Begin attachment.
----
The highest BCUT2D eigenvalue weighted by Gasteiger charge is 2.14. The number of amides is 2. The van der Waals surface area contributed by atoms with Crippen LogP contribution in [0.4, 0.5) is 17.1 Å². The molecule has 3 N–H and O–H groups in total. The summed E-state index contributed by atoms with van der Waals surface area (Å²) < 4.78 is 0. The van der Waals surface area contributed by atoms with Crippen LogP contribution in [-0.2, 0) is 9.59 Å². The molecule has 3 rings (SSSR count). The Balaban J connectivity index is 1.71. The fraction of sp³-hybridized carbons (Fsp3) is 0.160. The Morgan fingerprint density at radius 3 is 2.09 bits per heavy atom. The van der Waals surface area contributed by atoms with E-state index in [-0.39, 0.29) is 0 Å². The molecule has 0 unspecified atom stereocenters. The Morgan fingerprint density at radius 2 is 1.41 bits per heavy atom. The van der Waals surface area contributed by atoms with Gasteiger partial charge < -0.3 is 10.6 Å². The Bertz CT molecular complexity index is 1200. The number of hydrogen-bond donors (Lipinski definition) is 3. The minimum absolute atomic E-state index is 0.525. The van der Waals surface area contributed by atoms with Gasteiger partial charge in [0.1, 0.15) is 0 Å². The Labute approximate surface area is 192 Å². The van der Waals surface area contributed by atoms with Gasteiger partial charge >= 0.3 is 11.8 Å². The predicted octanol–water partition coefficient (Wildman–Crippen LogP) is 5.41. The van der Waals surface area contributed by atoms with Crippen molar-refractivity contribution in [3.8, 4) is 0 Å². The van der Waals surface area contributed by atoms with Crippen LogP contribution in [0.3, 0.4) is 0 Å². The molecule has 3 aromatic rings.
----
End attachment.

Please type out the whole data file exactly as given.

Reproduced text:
The highest BCUT2D eigenvalue weighted by Gasteiger charge is 2.14. The number of amides is 2. The van der Waals surface area contributed by atoms with Crippen LogP contribution in [0.4, 0.5) is 17.1 Å². The molecule has 3 N–H and O–H groups in total. The summed E-state index contributed by atoms with van der Waals surface area (Å²) < 4.78 is 0. The van der Waals surface area contributed by atoms with Crippen LogP contribution in [-0.2, 0) is 9.59 Å². The molecule has 3 rings (SSSR count). The Balaban J connectivity index is 1.71. The fraction of sp³-hybridized carbons (Fsp3) is 0.160. The Morgan fingerprint density at radius 3 is 2.09 bits per heavy atom. The van der Waals surface area contributed by atoms with E-state index in [-0.39, 0.29) is 0 Å². The molecule has 0 unspecified atom stereocenters. The Morgan fingerprint density at radius 2 is 1.41 bits per heavy atom. The van der Waals surface area contributed by atoms with Gasteiger partial charge < -0.3 is 10.6 Å². The Bertz CT molecular complexity index is 1200. The number of hydrogen-bond donors (Lipinski definition) is 3. The minimum absolute atomic E-state index is 0.525. The van der Waals surface area contributed by atoms with Gasteiger partial charge in [0.1, 0.15) is 0 Å². The Labute approximate surface area is 192 Å². The van der Waals surface area contributed by atoms with Gasteiger partial charge >= 0.3 is 11.8 Å². The predicted octanol–water partition coefficient (Wildman–Crippen LogP) is 5.41. The van der Waals surface area contributed by atoms with Crippen molar-refractivity contribution in [3.8, 4) is 0 Å². The van der Waals surface area contributed by atoms with Crippen LogP contribution in [0.3, 0.4) is 0 Å². The molecule has 3 aromatic rings.